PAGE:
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So, we now have the formula. Gearing we have. So let's look at how much HP the examples are putting down, both peak and at different speeds in 4th, and compare it to your statement above: At 105 mph, per the formula above, the M3 is turning 6350 RPM. We go to the blue line on the M3 dyno above and see it's making about 255 tq, or 308 hp as you'd prefer. 4150 lbs / 308 hp = 13.5 lbs per hp. The 1M turns 5150, makes 335 tq/ 328 hp per the graph, and again I'm using a heavy 3700 lbs to make peak power to weight equal. So 3700 / 328= 11.3:1. Per your statement above, the best power to weight at that speed will accelerate harder, so the 1M is ahead at that speed. Now look at 110 mph and so on. 105 MPH: M3 13.5, 1M 11.3 110 MPH: M3 12.9, 1M 11.2 115 MPH: M3 12.3, 1M 11.2 120 MPH: M3 11.9, 1M 11.4 (11.3 in 5th) 125 MPH: M3 11.6, 1M 11.5 (11.2 in 5th) 130 MPH: M3 11.4, 1M 11.6 (11.2 in 5th) 135 MPH: M3 11.2, 1M 11.7 (11.2 in 5th) Now even without shifting, the 1M is averaging 11.4 lbs per hp over this speed range with these example numbers. The M3 matches its peak of 11.2, but it averages 12.1. So it's averaging 6% lower power to weight. 8% less power to weight if the 1M shifts. The M3 can't shift to a better gear, 3rd ends before 105. So per your statement, two cars with equal peak power to weight ratios, but the one with more torque is accelerating harder almost everywhere. Again, shifted perfectly, no lazy driver. 8% that's the equivalent of going from 415 to 448 hp. This is the advantage the M4 is going to have in acceleration due to area under the power curve, and why you should care how much torque the car has. Even if you know how to shift. Or drive a car that shifts for you.
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02272013, 02:00 AM  #226  
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Since, we've already pretty well determined that it is impossible for the next M3/4 to have a 7k+ rpm redline, 400 ft lb of torque and only 415 hp, we should examine a known case. What gives a car like an M3 a better overall performance gain: a 10% increase in peak power to weight ratio (which will realistically probably mean a 5% increase in power at an rpm of redline/2) or a 10% increase in torque, likely at an rpm much lower than redline? Some initial simulations showed these cars would perform very closely in most drag racing related competitions. My simulations were actually surprisingly closer than I suspected they would be. Of course then I immediately recalled the use of the M3 in the way it really "should" be used. On more of a road coarse / track type setting (of course corner to corner in a canyon, as well, not necessarily on a track per se). Taking into account the mostly correct statement just below: Quote:
Again nothing particularly wrong with BMW giving us more torque. It is particularly great for drivers who simultaneously demand peak acceleration but will not choose the best gear for obtaining it . I'd simply prefer, for a somewhat more real world speed x to speed y performance (i.e. nondrag race performance gains) more peak hp. With more peak power you do get the near equity in drag racing type of results but get a clear advantage in more canyon/track type of results. I certainly can not guarantee the universality of such a result but I strongly suspect that for most cars the same general trend will hold on this point.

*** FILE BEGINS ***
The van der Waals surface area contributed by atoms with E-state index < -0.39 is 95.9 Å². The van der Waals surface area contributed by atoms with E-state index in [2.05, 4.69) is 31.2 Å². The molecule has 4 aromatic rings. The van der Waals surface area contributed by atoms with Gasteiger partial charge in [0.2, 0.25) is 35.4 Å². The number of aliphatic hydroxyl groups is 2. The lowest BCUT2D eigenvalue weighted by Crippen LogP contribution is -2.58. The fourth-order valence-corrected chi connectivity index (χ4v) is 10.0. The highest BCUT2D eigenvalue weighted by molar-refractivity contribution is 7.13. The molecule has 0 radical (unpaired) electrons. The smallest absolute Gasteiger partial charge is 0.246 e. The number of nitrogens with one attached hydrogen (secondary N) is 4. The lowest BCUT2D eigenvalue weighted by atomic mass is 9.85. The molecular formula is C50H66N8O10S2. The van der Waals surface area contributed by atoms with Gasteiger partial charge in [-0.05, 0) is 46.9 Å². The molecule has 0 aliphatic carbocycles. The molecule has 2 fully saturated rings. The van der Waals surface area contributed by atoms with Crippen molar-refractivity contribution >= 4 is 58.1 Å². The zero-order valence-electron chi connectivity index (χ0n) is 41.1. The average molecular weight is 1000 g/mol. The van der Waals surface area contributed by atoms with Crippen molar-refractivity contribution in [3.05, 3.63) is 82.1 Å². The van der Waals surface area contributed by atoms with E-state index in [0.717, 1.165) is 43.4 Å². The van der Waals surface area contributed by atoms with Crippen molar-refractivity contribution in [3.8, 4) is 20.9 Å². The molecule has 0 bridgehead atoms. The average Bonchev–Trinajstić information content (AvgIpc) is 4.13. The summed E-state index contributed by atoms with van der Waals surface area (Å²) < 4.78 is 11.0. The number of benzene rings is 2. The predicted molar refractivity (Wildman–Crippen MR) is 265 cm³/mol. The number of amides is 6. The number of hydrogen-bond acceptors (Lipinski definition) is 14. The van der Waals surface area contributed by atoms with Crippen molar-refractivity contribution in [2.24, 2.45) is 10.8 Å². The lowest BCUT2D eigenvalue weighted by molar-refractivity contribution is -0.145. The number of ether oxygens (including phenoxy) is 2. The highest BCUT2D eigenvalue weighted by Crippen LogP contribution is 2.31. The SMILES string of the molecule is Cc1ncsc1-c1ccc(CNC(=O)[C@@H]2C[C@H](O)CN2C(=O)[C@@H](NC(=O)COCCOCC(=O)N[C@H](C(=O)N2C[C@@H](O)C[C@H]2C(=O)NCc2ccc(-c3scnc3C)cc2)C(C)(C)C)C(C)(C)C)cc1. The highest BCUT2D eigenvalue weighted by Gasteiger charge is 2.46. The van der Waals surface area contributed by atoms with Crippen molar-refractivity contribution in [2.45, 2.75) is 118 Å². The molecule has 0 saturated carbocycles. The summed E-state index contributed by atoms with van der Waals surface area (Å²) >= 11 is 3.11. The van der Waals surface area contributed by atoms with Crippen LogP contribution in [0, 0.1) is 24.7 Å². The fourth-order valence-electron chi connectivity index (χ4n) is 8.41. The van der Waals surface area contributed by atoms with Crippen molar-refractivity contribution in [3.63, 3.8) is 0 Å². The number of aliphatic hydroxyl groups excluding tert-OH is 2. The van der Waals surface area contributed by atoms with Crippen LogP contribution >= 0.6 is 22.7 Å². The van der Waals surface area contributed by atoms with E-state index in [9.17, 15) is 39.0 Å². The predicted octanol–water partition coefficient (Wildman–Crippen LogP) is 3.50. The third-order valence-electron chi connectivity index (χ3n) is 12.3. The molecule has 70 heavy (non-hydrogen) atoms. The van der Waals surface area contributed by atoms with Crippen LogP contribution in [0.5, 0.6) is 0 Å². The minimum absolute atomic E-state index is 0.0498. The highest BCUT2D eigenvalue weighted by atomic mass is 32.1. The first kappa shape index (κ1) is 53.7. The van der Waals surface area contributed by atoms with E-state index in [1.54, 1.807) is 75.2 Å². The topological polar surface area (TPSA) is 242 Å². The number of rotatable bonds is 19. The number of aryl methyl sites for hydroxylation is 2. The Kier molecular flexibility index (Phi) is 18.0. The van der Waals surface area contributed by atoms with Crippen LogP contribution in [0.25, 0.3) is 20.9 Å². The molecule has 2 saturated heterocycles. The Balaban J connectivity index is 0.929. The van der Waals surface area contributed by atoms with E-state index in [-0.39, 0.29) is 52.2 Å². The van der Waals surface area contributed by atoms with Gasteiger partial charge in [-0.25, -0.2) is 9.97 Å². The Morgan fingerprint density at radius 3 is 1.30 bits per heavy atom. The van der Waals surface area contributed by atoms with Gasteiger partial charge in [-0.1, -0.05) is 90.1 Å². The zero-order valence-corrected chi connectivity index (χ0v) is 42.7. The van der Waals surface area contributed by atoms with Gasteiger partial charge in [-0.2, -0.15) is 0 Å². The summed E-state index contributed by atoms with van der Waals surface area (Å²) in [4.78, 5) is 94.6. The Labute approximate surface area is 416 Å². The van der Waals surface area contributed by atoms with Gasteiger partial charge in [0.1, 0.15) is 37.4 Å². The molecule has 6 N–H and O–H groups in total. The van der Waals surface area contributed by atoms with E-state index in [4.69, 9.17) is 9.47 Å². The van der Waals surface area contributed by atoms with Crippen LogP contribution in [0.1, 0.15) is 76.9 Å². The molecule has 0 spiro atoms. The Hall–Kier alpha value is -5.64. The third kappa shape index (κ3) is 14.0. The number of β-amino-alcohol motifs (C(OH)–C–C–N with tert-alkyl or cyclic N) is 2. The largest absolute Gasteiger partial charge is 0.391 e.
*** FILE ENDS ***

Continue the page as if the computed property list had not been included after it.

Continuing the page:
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03012013, 08:06 PM  #227 
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I just cannot believe that they expect people to give up on the 414hp V8 over 1 horse power, that's just ridiculous. I don't think the improvements over E9X is anywhere NEAR as those back in the day were for the E46. 300 lb in weight reduction (and that's optimistic)? Come on. Who gives a crap about weight reduction of a few hundred pounds, I, among many people, will chose super charging the E9X for 1020k (for an amazing ESS supercharger) over buying into the turbo campaign. At the end of the day, it's the engine that makes an M3 an M3. I just don't have that special feeling towards the F80 M3.
And please don't compare the new M5 vs the old one, the new M5 has had a massive torque improvement over the old one, and the difference between the old V10 and the new V8 in terms of the sound, feel, etc is much less than that of the new proposed I6 and the old V8 in the old M3. I think once you hit the V8 category, anything above is a marginal gain in terms of that special sports car feeling. This I6 feels nothing but a japanese turbo charged engine. Who cares about efficiency, I can pay 80 grand for a car do you think I'll even think about $20/week more for the gas? What are these guys thinking about? 
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03012013, 08:08 PM  #228 
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I also dare everyone who is showing favoritism toward the new car to get in a E9X M3 and go for a 3rd gear roll from 40 mph to 120 all the way to 8400 rpm and tell me how that feels. Probably one of the best feelings I have ever had in my life.

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03012013, 10:17 PM  #230 
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03012013, 11:08 PM  #231 
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Come on now, you know I'm right. Most of us aren't going to go for drag racing or tracking this car at a competitive level. Who cares if it's lighter, 200 lbs here and there "on spec" means nothing. Once you start adding features one after another, the improvement will be negligible (it's like having another passenger in the car, do you really feel the difference?). I'd pick the V8 over any 415hp I6 turbo, I'm sure a big majority of the existing M3 owners will either do the same or look at other options.